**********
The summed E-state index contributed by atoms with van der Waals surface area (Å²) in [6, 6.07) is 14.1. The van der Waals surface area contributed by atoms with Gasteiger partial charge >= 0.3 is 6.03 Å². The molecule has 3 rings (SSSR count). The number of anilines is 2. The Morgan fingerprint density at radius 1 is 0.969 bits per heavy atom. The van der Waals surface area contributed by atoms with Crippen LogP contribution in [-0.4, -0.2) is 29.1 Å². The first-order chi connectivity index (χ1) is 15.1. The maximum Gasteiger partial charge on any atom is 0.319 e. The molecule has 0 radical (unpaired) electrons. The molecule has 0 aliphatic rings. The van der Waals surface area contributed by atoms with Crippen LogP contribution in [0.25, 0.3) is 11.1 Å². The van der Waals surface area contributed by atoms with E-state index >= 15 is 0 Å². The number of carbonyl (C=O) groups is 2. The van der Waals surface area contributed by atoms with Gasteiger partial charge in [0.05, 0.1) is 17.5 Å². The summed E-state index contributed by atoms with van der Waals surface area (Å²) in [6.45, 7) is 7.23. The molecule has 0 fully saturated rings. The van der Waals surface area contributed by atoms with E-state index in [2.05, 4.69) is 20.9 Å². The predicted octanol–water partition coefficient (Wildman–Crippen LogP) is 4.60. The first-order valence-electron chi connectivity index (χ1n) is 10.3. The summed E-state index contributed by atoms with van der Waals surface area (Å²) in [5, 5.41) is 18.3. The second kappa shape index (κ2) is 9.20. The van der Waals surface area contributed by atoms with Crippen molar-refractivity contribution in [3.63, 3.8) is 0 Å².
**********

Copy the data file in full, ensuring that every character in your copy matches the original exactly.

The summed E-state index contributed by atoms with van der Waals surface area (Å²) in [6, 6.07) is 14.1. The van der Waals surface area contributed by atoms with Gasteiger partial charge >= 0.3 is 6.03 Å². The molecule has 3 rings (SSSR count). The number of anilines is 2. The Morgan fingerprint density at radius 1 is 0.969 bits per heavy atom. The van der Waals surface area contributed by atoms with Crippen LogP contribution in [-0.4, -0.2) is 29.1 Å². The first-order chi connectivity index (χ1) is 15.1. The maximum Gasteiger partial charge on any atom is 0.319 e. The molecule has 0 radical (unpaired) electrons. The molecule has 0 aliphatic rings. The van der Waals surface area contributed by atoms with Crippen LogP contribution in [0.25, 0.3) is 11.1 Å². The van der Waals surface area contributed by atoms with E-state index >= 15 is 0 Å². The number of carbonyl (C=O) groups is 2. The van der Waals surface area contributed by atoms with Gasteiger partial charge in [0.05, 0.1) is 17.5 Å². The summed E-state index contributed by atoms with van der Waals surface area (Å²) in [6.45, 7) is 7.23. The molecule has 0 fully saturated rings. The van der Waals surface area contributed by atoms with E-state index in [2.05, 4.69) is 20.9 Å². The predicted octanol–water partition coefficient (Wildman–Crippen LogP) is 4.60. The first-order valence-electron chi connectivity index (χ1n) is 10.3. The summed E-state index contributed by atoms with van der Waals surface area (Å²) in [5, 5.41) is 18.3. The second kappa shape index (κ2) is 9.20. The van der Waals surface area contributed by atoms with Crippen molar-refractivity contribution in [3.63, 3.8) is 0 Å².